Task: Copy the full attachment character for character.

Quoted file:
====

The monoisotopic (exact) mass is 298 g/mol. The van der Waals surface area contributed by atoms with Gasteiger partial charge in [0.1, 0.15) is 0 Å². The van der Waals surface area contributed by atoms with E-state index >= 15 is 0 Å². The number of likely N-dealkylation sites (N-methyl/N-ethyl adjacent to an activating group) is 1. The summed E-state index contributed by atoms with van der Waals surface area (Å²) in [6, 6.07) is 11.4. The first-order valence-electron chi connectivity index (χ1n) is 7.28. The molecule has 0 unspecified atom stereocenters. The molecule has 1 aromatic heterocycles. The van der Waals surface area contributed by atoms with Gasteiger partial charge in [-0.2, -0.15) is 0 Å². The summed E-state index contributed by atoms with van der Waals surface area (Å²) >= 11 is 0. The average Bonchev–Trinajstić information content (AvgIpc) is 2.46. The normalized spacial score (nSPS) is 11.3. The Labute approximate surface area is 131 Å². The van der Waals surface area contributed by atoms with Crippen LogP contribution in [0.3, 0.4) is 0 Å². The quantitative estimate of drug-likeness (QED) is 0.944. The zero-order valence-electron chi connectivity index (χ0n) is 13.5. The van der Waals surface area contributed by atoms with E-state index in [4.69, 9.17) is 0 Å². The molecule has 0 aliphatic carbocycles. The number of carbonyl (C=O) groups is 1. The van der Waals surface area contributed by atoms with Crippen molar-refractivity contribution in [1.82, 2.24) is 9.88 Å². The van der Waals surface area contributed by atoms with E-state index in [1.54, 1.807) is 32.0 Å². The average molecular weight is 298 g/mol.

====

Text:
The monoisotopic (exact) mass is 298 g/mol. The van der Waals surface area contributed by atoms with Gasteiger partial charge in [0.1, 0.15) is 0 Å². The van der Waals surface area contributed by atoms with E-state index >= 15 is 0 Å². The number of likely N-dealkylation sites (N-methyl/N-ethyl adjacent to an activating group) is 1. The summed E-state index contributed by atoms with van der Waals surface area (Å²) in [6, 6.07) is 11.4. The first-order valence-electron chi connectivity index (χ1n) is 7.28. The molecule has 0 unspecified atom stereocenters. The molecule has 1 aromatic heterocycles. The van der Waals surface area contributed by atoms with Gasteiger partial charge in [-0.2, -0.15) is 0 Å². The summed E-state index contributed by atoms with van der Waals surface area (Å²) >= 11 is 0. The average Bonchev–Trinajstić information content (AvgIpc) is 2.46. The normalized spacial score (nSPS) is 11.3. The Labute approximate surface area is 131 Å². The van der Waals surface area contributed by atoms with Crippen LogP contribution in [0.3, 0.4) is 0 Å². The quantitative estimate of drug-likeness (QED) is 0.944. The zero-order valence-electron chi connectivity index (χ0n) is 13.5. The van der Waals surface area contributed by atoms with E-state index in [4.69, 9.17) is 0 Å². The molecule has 0 aliphatic carbocycles. The number of carbonyl (C=O) groups is 1. The van der Waals surface area contributed by atoms with Crippen molar-refractivity contribution in [1.82, 2.24) is 9.88 Å². The van der Waals surface area contributed by atoms with E-state index in [1.54, 1.807) is 32.0 Å². The average molecular weight is 298 g/mol.